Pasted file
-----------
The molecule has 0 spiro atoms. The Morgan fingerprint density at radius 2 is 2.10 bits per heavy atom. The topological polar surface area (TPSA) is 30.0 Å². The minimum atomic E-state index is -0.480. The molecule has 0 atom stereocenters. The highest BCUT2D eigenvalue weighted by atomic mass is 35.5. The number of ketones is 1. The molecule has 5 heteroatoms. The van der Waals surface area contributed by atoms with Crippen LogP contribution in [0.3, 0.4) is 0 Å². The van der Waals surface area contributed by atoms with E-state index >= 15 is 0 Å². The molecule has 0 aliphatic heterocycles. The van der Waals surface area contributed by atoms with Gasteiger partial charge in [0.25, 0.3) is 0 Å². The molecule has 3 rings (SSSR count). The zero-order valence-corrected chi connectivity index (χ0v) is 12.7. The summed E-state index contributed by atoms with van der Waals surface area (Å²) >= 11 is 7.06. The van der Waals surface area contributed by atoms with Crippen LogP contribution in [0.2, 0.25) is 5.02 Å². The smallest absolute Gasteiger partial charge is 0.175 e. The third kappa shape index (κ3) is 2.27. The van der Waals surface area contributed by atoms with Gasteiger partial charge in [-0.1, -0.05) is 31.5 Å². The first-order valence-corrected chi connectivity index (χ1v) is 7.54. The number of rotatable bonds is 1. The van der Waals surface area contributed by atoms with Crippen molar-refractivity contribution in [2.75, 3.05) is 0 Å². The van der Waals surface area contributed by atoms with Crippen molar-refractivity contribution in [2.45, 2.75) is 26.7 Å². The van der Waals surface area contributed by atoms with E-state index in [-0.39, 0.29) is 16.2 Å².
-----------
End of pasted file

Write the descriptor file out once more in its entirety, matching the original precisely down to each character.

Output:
The molecule has 0 spiro atoms. The Morgan fingerprint density at radius 2 is 2.10 bits per heavy atom. The topological polar surface area (TPSA) is 30.0 Å². The minimum atomic E-state index is -0.480. The molecule has 0 atom stereocenters. The highest BCUT2D eigenvalue weighted by atomic mass is 35.5. The number of ketones is 1. The molecule has 5 heteroatoms. The van der Waals surface area contributed by atoms with Crippen LogP contribution in [0.3, 0.4) is 0 Å². The van der Waals surface area contributed by atoms with E-state index >= 15 is 0 Å². The molecule has 0 aliphatic heterocycles. The van der Waals surface area contributed by atoms with Gasteiger partial charge in [0.25, 0.3) is 0 Å². The molecule has 3 rings (SSSR count). The zero-order valence-corrected chi connectivity index (χ0v) is 12.7. The summed E-state index contributed by atoms with van der Waals surface area (Å²) >= 11 is 7.06. The van der Waals surface area contributed by atoms with Crippen LogP contribution in [0.2, 0.25) is 5.02 Å². The smallest absolute Gasteiger partial charge is 0.175 e. The third kappa shape index (κ3) is 2.27. The van der Waals surface area contributed by atoms with Gasteiger partial charge in [-0.1, -0.05) is 31.5 Å². The first-order valence-corrected chi connectivity index (χ1v) is 7.54. The number of rotatable bonds is 1. The van der Waals surface area contributed by atoms with Crippen molar-refractivity contribution in [2.75, 3.05) is 0 Å². The van der Waals surface area contributed by atoms with Crippen molar-refractivity contribution in [2.45, 2.75) is 26.7 Å². The van der Waals surface area contributed by atoms with E-state index in [-0.39, 0.29) is 16.2 Å².